Bob Doll, chief equity strategist at BlackRock, recently made
headlines by telling Bloomberg television that the Fed wonât be
launching any new âquantitative easingââQE3 for market
insidersâdue to the recent strength in the U.S. economy.
In Dollâs predictions for 2012, heâs also expecting a rise
in Treasury yields and double-digit gains for U.S. stocks.
On the other hand, Pimcoâs Bill Gross is not only expecting
QE3 this year, heâs saying several more Fed bond-buying programs
are coming down the line as well.
More specifically, Gross is betting heavily on mortgage-backed
securities (MBS), expecting the Fedâs bond purchases will be
focused on MBSs to help the housing market.
In fact, if you look at his flagship Total Return Fundâs
holdings as of Dec. 31, 2011, MBSs accounted for roughly 48 percent
of its weighting. Treasury holdings were also increased to 30
percent by the end of last year, from nil before last summer.
Iâll admit that pitting the two giant asset managers against
each other might be a bit dramatic and mostly media-driven. Still,
it makes for good conversation, especially since Round 1 clearly
went to BlackRock.
Just to recap, last summer, as QE2âthe Fedâs second
bond-buying spreeâwas coming to a close, Rick Rieder,
BlackRockâs chief investment officer of fixed income, made quite
a splash with his bullish outlook on Treasurys. At the time, his
view differed significantly from Gross, who thought Treasurys would
be hit hard once QE2 ended.
We all know what happened next.
Rieder was spot onânot only was there no sell-off in
Treasurys, but the increased volatility and risk-off trading led to
a huge rally in Treasurys. The eight top-performing ETFs last year
were focused on U.S. Treasurys, and thatâs not including
Meanwhile, Grossâs Total Return Fund, which eliminated all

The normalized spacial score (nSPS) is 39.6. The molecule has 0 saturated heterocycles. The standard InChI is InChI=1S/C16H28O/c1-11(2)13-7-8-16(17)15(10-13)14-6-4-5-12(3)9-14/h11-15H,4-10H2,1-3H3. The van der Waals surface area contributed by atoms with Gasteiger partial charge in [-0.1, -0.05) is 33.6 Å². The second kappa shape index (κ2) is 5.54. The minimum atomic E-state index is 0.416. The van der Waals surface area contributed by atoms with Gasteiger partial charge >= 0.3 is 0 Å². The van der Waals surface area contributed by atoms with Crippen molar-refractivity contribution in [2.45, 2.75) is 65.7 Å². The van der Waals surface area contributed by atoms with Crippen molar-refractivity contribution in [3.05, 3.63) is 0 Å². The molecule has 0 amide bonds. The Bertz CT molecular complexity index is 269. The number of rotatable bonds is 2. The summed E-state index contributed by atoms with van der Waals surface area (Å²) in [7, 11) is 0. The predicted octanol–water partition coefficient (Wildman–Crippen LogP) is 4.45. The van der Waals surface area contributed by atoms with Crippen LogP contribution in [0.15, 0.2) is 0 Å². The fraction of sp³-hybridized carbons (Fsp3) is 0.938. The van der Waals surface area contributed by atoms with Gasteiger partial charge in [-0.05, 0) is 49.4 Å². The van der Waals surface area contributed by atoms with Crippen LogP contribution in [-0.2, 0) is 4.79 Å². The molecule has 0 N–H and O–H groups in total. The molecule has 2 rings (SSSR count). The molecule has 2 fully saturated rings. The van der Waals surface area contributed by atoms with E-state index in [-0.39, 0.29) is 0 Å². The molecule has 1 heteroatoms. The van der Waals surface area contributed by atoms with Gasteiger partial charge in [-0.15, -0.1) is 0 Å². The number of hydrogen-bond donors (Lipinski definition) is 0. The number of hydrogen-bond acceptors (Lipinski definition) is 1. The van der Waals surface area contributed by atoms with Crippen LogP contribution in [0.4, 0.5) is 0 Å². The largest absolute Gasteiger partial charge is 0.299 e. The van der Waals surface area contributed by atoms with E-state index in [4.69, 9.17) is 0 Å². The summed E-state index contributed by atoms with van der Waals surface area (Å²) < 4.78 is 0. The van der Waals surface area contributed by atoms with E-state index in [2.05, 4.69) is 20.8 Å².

Treasury holdings before the summer of 2011, massively
underperformed its peers, causing Pimcoâs founder and co-chief
investment officer to apologize to his investors.
But even though his flagship fund saw large outflows and took a
confidence beating in 2011, Gross didnât earn the nickname
âBond Kingâ for no reason. With over $244 billion under
management, his Total Return Fund has been around since 1987, and
remains the largest bond fund in the world.
The good news for Gross followers is that Pimco recently
announced that the highly anticipated ETF version of its Total
Return Fund will begin trading on March 1, 2012, under the ticker
For those who want MBS exposure but donât want to wait around
for âTRXTâ to launch, there are a few ETFs out there that
specifically target MBSs as well.
The iShares Barclays MBS Bond Fund (NYSEArca:MBB) is a $4.2
billion fund that holds only investment-grade MBSs and has a
trailing 12-month yield of 3.28 percent.
The Vanguard Mortgage-Backed Securities ETF (NasdaqGM:VMBS) is
another fund that specifically targets MBSs. VMBS is a $150 million
fund thatâs seen some large inflows as a percentage of its assets
over the past few months. It carries a trailing 12-month yield of
Even for those who want more diversified, broad-based exposure
to MBSs, the iShares Barclays Aggregate Bond Fund (NYSEArca:AGG)
and the Vanguard Total Bond Market ETF (NYSEArca:BND) both have
over a quarter of their weightings in MBSs. Both funds track an
aggregate bond index, so they include a mixture of Treasurys, MBSs
and corporate bonds.
On the flip side, investors leaning toward Dollâs outlook on
rising Treasury yields might want to stay away from Treasury funds,
such as the iShares Barclays 20+ Year Treasury Bond Fund
(NYSEArca:TLT), which had spectacular returns in 2011. (It was the
No. 5 fund on the top-returners list last year.)
As for Dollâs U.S. equities call, even if heâs wrong and QE3
is implemented, he probably doesnât have much to sweat about. I
say that because judging by what happened after the Fed announced
QE1 and QE2, equities actually took off.
Of course at the end of the day, no one really knows what the
Fed will do.
Still, itâll be interesting to see if BlackRock gets it right
again, or whether Gross will be right this time around and return
his flagship Total Return Fund back to its glory days.
Disclosure:I am currently long AGG.
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